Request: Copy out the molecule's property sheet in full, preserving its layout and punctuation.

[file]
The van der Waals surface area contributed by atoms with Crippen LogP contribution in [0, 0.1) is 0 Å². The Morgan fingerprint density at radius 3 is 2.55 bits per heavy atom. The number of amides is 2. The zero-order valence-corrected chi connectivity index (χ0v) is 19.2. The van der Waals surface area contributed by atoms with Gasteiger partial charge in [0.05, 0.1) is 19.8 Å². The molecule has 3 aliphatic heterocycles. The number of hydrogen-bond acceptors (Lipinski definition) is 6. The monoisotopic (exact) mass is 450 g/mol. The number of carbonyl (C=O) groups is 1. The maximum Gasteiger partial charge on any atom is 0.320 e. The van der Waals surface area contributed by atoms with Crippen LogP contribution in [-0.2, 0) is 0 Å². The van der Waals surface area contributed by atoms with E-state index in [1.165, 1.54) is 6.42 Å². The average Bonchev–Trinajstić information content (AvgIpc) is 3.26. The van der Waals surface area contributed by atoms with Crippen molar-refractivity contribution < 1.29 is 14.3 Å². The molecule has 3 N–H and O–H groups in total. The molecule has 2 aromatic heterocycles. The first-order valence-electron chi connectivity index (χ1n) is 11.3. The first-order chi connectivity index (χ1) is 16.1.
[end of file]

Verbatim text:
The van der Waals surface area contributed by atoms with Crippen LogP contribution in [0, 0.1) is 0 Å². The Morgan fingerprint density at radius 3 is 2.55 bits per heavy atom. The number of amides is 2. The zero-order valence-corrected chi connectivity index (χ0v) is 19.2. The van der Waals surface area contributed by atoms with Gasteiger partial charge in [0.05, 0.1) is 19.8 Å². The molecule has 3 aliphatic heterocycles. The number of hydrogen-bond acceptors (Lipinski definition) is 6. The monoisotopic (exact) mass is 450 g/mol. The number of carbonyl (C=O) groups is 1. The maximum Gasteiger partial charge on any atom is 0.320 e. The van der Waals surface area contributed by atoms with Crippen LogP contribution in [-0.2, 0) is 0 Å². The van der Waals surface area contributed by atoms with E-state index in [1.165, 1.54) is 6.42 Å². The average Bonchev–Trinajstić information content (AvgIpc) is 3.26. The van der Waals surface area contributed by atoms with Crippen molar-refractivity contribution < 1.29 is 14.3 Å². The molecule has 3 N–H and O–H groups in total. The molecule has 2 aromatic heterocycles. The first-order valence-electron chi connectivity index (χ1n) is 11.3. The first-order chi connectivity index (χ1) is 16.1.